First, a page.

RHA is welcoming news of Calais camp flattening, but cautions many migrants will still try to cross English Channel

RHA is welcoming news of Calais camp flattening, but cautions many migrants will still try to cross English Channel

Britain's Road Haulage Association (RHA) is warning today's (24 October) bulldozing of the infamous 'jungle' migrant camp in Calais, is "by far the end of the problem" as worries surface the problem will simply reoccur.

Around 8,000 refugees – some estimates have put the number far higher – are currently being processed by authorities for dispersement around France with the RHA expressing concerns the camp being flattened will trigger yet more threats of attacks.

Lorry drivers have borne much of the brunt of unrest from migrants desperate to reach the UK using trucks to travel across the English Channel either via ferries or the Le Shuttle train services, with the RHA consistently campaigning for far heavier security, including an appeal for the French military to become involved.

"Of course we welcome the news the camp is to be removed; this is something for which we have been tirelessly lobbying for many months," said RHA chief executive, Richard Burnett. "However, it would be naïve to think this will be an overnight success story. It is by far the end of the problem.

"Removing the camp is essentially a short term fix. It is crucial we see an effective plan for a long term solution. Over 6,000 migrants are now being sent to resettlement camps throughout France. However, we are extremely concerned about the thousands of migrants that remain in Calais and the surrounding area – all still intent on reaching the UK at whatever cost."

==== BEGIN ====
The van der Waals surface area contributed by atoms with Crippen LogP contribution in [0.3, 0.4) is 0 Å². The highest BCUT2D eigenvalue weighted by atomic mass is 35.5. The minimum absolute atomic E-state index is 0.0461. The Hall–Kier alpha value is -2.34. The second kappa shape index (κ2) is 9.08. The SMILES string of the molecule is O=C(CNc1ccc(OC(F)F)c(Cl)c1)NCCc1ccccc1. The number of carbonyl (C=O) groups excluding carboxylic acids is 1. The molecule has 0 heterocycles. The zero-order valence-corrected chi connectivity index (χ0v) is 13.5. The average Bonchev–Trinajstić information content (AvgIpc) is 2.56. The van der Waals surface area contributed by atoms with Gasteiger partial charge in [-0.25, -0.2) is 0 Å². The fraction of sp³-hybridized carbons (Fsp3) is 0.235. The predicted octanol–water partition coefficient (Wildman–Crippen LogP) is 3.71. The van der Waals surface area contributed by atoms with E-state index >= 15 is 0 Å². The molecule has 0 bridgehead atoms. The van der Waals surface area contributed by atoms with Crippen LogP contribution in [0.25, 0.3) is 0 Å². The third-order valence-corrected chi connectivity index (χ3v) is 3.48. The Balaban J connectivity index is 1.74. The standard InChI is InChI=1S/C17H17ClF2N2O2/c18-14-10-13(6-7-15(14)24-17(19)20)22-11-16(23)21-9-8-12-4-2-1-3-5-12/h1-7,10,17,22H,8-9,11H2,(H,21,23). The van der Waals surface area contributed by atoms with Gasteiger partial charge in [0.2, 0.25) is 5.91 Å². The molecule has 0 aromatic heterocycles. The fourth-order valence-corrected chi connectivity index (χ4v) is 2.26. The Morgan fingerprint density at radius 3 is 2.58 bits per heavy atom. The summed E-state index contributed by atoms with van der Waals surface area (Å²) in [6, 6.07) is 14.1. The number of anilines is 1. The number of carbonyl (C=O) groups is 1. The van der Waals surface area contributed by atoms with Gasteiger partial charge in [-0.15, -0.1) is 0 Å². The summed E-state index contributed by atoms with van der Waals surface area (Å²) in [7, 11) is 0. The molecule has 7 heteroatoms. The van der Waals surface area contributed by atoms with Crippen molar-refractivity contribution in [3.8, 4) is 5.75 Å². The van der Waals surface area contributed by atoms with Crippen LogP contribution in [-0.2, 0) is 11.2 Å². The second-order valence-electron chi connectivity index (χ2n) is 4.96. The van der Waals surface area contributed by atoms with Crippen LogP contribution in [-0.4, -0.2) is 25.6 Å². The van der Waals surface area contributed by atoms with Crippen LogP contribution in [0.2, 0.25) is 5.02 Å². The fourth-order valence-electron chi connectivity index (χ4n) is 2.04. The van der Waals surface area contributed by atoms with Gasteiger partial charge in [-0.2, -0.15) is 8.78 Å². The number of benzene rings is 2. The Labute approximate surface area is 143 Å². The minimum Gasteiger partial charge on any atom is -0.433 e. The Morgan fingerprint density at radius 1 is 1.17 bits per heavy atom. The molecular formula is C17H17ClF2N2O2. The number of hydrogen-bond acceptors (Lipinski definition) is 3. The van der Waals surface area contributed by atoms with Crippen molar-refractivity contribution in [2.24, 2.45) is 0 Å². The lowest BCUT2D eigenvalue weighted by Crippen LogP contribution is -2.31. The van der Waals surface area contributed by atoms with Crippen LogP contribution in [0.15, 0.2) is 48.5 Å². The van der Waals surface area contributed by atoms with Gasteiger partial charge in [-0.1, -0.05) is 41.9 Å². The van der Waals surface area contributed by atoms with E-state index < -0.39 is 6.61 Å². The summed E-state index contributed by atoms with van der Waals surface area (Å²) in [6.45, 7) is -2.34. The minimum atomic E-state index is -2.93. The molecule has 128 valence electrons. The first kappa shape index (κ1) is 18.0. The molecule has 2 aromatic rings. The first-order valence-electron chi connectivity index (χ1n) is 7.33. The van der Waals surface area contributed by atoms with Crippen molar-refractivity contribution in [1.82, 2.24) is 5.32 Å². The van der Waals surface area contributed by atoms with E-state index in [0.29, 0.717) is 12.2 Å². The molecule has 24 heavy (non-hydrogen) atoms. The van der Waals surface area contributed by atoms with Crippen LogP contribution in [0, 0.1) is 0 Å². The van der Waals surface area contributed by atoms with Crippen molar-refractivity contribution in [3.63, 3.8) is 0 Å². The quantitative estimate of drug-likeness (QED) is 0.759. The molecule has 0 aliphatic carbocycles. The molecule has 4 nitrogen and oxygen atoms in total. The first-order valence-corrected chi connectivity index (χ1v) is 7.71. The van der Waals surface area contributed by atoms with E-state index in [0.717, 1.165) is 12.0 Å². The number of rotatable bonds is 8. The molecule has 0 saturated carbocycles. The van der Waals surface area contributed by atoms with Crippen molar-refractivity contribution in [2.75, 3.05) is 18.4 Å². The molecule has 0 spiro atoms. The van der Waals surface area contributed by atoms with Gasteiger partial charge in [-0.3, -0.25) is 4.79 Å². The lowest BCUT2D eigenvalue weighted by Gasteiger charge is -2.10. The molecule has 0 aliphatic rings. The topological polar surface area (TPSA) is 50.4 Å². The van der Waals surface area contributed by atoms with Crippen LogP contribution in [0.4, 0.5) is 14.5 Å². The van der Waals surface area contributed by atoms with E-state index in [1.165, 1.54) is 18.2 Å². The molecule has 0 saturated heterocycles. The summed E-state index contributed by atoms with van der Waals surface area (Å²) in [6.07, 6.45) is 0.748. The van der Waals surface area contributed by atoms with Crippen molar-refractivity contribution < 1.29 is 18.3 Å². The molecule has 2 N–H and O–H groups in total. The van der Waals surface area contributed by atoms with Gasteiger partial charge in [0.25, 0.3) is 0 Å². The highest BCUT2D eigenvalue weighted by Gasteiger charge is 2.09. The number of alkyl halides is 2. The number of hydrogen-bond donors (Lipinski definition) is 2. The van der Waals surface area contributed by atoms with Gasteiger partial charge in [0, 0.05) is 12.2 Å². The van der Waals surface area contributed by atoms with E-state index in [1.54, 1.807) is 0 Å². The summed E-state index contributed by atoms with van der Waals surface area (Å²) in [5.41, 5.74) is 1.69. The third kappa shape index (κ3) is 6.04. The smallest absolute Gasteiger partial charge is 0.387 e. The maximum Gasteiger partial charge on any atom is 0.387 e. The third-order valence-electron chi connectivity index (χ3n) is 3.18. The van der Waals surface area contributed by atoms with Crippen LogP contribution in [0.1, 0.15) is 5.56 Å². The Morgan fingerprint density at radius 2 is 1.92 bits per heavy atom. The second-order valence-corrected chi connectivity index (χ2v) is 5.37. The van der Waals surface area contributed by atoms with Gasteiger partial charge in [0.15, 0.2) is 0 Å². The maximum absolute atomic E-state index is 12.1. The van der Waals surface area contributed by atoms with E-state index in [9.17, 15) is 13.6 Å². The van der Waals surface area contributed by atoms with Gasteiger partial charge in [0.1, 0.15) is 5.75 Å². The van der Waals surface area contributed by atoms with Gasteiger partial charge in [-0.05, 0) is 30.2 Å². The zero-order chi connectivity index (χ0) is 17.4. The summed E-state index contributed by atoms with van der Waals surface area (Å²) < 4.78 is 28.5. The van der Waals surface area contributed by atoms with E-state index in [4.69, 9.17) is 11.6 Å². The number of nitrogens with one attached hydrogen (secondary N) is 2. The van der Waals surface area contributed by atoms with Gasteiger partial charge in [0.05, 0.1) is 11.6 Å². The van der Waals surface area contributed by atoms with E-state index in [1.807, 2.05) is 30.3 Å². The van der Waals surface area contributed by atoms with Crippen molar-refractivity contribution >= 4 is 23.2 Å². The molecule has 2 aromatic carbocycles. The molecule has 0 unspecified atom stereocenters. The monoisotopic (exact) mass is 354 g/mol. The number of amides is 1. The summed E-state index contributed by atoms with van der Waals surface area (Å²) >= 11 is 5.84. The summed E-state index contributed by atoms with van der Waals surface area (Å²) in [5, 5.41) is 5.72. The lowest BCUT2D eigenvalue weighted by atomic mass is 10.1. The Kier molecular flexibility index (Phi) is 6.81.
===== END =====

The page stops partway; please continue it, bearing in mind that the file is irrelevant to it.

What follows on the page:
The Calais situation has been fuelled for a considerable time by massive political turbulence in the Middle East with refugees displaced by war in Syria, but also swelled by some economic migrants looking for better conditions in the West.

Fears have also been raised that despite the razing of the Calais camp, migrants will just return from resettlement areas around France to the northern port in a bid to make for the UK, although for now the RHA is concerned about the immediate safety of its drivers, despite the building of a UK-funded wall to fend off stowaways.

"We want confirmation of how many security personnel are being deployed at Calais," added Burnett. "The area is already turning into a war zone.  Not only are HGV drivers facing an increase in threats and attacks as migrants become ever more desperate to reach the UK, they now face yet another danger, driving through thick clouds of tear gas. 

"Maximum security at the port and its approach roads must be assured to protect the lives of UK-bound HGV drivers.

"You can put a price on a half-mile long, 13ft high, brick wall built to help contain the problem but putting a price on a life of someone who just wants to do their job in safety cannot even be contemplated."

Britain paid for and built the 1km wall on the Rocade Port of Calais approach road following major damage to the existing fence, which the UK Freight Transport Association said was costing GBP80,000 (US$98,000) per week to repair. 

Migrants have been given a maximum of 72 hours to leave the camp in Calais.

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